in with Bonjour! Let’s Learn French is geared towards kids ages 6-10 years old, and it is to be used in conjunction with the audio available on the website.   The audio begins with a fun French musical intro and the author’s welcome with instructions on how to best use the book.   This one-of-a-kind picture book invites the reader to board Pete the Pilot’s magic plane where the kids will take a trip to France.   They will meet a new friend Louis, and there’s also a skit that your child can use to practice with family and friends.  Language and culture go hand-in-hand and Judy has done a superb job by including the culture corner in the book. My favorite section of this book is the list of words! Conveniently and readily available you’ll find a section to practice vocabulary words from the book.  Bonjour! Let’s Learn French! Is indeed a great introduction to the French language.  Both my son and I enjoyed learning new words,  now if only we can actually hop on Pete’s magic plane?  

Disclosure:   I received this book for purposes of a review.  All opinions are mine, and I only review books that I truly believe in. This post may contain affiliate links. If you make a purchase I will receive a small monetary compensation at no cost to you.   Thank you! 

Below you’ll find a list of resources to get you and your loved ones ready to learn French.

Diana from Ladydeelg is a mother raising trilingual children! She has some great resources for little ones:

French for preschoolers

5 Toy to Practice French Vocabulary

Lunch Notes in French {Free Printables}

5 French movies to check out on Netflix

French learning resources: 5 great TpT stores

Open Wide the World and Mundo de Pepita have some great resources on Teachers Pay Teachers for a reasonable cost you can get some good quality French material.   You’ll be in Pinterest heaven with this Pinterest Board from The Piri Piri Lexicon.  How about kids radio station in French?  French music for kids Trilingual Children has a great post on kids radio stations.  What kid doesn’t love cartoons? Kid World Citizen shares YouTube videos of French cartoon for kids.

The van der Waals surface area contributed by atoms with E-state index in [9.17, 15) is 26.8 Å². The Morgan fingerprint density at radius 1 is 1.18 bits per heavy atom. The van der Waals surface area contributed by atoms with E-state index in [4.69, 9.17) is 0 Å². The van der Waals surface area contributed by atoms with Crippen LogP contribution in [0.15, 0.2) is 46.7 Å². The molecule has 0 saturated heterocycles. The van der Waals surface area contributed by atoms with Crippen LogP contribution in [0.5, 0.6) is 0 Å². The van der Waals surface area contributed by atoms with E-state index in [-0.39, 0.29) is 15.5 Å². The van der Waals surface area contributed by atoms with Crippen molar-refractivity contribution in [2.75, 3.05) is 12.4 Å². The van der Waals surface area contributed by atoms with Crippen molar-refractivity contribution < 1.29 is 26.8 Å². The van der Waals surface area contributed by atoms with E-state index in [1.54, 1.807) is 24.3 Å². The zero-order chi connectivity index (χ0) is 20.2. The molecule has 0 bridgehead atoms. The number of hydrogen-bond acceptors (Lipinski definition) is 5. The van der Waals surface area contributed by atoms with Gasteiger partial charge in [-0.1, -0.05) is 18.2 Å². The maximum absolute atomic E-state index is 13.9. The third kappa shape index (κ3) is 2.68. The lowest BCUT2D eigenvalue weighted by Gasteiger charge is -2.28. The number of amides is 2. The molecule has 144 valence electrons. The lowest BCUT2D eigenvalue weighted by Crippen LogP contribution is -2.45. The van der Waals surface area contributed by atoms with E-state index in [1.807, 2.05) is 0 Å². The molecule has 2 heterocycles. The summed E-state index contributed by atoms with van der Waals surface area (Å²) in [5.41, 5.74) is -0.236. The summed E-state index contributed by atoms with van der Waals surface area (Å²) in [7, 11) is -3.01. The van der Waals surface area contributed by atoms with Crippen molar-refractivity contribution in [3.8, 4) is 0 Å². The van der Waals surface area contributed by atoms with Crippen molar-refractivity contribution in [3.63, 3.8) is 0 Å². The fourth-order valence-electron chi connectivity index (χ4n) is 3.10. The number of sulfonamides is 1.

Another great activity is to learn a new language and its culture is cooking with kids. From  Multicultural Kid Blogs you’ll find  5 French Recipes to Cook with Kids and 2 French Recipes for a Light Lunch.

Last but not least, my friend Leanna from All Done Monkey has a great post on learning French as a family!

For more information on Bonjour! Let’s Learn French you can visit the author on her websiteFacebook or Twitter.


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Nighttime Reading Center

Every want to learn a new language but it a bit hard to learn and remember. Well then this book is good for you and your family if they want to learn French. The book is called “Bonjour! Let Learn French” is a good beginner book for children and adults that have a hard time learning French.

You will lean some words in French like the days of week and Colors. It more of story with a learning guide to learn some words in French. You will learn “My Name is” in friend. You can act out skit in French with a friend or friends. You will also learn some words that goes along with beach and learning a boy and girl in French.

Think is really good to have on your child bookshelves or even in your child school so that they can learn new words and a new languages. It good for though that are going on trip and to have for your child or children learning the words while on a plane or in the car. Maybe your parent that want all kinds of educational books for your child or children. This book is good for that as well.

Nancy's blogspot

I received this book free in exchange for an honest review.

What I liked most about this book was the free downloadable audio version which includes how to pronounce French words in the book.  There is also a read-along, which may encourage children to study on their own.

If you buy this book, and download all of the activity sheets, and read the tips for parents, your child will learn French, basic French, easily, if you study along with him or her.  Or even just sit in the room with them while they listen and read along.  There’s even a good lesson on how to paint the impressionist technique!  Also, in the back of the book, there is a list of words introduced in the book, organized by chapter.  All in all, it’s a thorough basic French course for your child. (or even beginner adults!)

What I liked least about this book was the difficulty I had in navigating the website. I’m a grandma, so maybe that has a lot to do with it, but eventually I figured out what to do at polyglotkidz.com.

Review Tales by Jeyran Main